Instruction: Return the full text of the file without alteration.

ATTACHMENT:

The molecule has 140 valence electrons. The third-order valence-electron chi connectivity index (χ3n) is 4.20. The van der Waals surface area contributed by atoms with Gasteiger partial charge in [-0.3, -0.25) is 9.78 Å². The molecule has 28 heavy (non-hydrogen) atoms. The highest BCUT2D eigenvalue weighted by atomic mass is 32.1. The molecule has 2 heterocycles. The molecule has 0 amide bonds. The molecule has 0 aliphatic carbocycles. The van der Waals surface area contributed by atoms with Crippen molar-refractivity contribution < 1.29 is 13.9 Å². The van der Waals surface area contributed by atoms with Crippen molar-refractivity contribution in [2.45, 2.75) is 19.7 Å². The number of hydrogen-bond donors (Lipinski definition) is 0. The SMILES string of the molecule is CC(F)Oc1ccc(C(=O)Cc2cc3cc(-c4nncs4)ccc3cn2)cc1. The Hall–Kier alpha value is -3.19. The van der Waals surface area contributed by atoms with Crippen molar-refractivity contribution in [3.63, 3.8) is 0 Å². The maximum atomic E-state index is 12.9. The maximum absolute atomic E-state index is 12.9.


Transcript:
The molecule has 140 valence electrons. The third-order valence-electron chi connectivity index (χ3n) is 4.20. The van der Waals surface area contributed by atoms with Gasteiger partial charge in [-0.3, -0.25) is 9.78 Å². The molecule has 28 heavy (non-hydrogen) atoms. The highest BCUT2D eigenvalue weighted by atomic mass is 32.1. The molecule has 2 heterocycles. The molecule has 0 amide bonds. The molecule has 0 aliphatic carbocycles. The van der Waals surface area contributed by atoms with Crippen molar-refractivity contribution < 1.29 is 13.9 Å². The van der Waals surface area contributed by atoms with Crippen molar-refractivity contribution in [2.45, 2.75) is 19.7 Å². The number of hydrogen-bond donors (Lipinski definition) is 0. The SMILES string of the molecule is CC(F)Oc1ccc(C(=O)Cc2cc3cc(-c4nncs4)ccc3cn2)cc1. The Hall–Kier alpha value is -3.19. The van der Waals surface area contributed by atoms with Crippen molar-refractivity contribution in [3.63, 3.8) is 0 Å². The maximum atomic E-state index is 12.9. The maximum absolute atomic E-state index is 12.9.